South Korea continues to crank out an amazing number of fine features, many of which are released in the U.S. only to get lost in the shuffle of indie and/or foreign films each year. Among these is Park Hoon-jung's gangster drama "New World," which opened on a few local screens in March.
Park lays his cards on the table up front, opening with a brutal torture scene, in which mobsters are bashing up one of their own. It may be the bloodiest sequence in the film, so proceed with that in mind. The basic story is one of the genre's favorites — the biggest of all the bosses is killed in an accident (or perhaps an "accident"), setting off a power struggle among his top lieutenants. The top contenders are Jung Chung (Hwang Jeong-min), an obnoxious, ethnically Chinese John Leguizamo lookalike; and Lee Joong-gu (Park Seong-Woong), a smooth operator with a passing resemblance to Joseph Gordon-Levitt. (So, if you've been eagerly awaiting a big Leguizamo vs. Gordon-Levitt showdown, this one's for you.)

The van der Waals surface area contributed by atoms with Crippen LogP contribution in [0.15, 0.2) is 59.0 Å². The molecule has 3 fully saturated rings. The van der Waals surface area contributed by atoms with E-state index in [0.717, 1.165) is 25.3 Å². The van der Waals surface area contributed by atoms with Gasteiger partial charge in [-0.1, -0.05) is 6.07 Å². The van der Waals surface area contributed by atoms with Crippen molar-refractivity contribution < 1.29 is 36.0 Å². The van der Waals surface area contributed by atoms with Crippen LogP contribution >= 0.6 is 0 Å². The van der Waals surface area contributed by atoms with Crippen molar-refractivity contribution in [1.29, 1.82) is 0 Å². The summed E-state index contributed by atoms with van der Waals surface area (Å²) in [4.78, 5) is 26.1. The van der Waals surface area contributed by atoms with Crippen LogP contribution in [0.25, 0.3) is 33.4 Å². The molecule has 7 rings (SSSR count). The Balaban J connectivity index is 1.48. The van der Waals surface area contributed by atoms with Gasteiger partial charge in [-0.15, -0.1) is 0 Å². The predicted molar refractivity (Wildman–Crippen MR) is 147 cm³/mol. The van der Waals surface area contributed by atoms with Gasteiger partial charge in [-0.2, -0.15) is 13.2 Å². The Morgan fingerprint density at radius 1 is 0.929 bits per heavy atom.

Confusing the scene further are the devious moves choreographed by grizzled veteran cop Kang (Choi Min-sik, star of "Oldboy"). We see all of this from the P.O.V. of Ja-seong (Lee Jeong-jae), a second-tier gangster, who is both Jung's longtime best friend and Kang's top mole in the organization. After eight years undercover, he is itching for the different assignment Kang has long promised him.
Director Park's visuals are precise and glossy; the plot is well-paced — generally clearer than the similar setup in Hong Kong filmmaker Johnny To's celebrated "Election" (2005) and "Triad Election" (2006). The four leads also deliver the goods.
"New World" (Well Go USA, Blu-ray, $29.98; DVD, $24.98)
--ANDY KLEIN is the film critic for Marquee. He can also be heard on "FilmWeek" on KPCC-FM (89.3).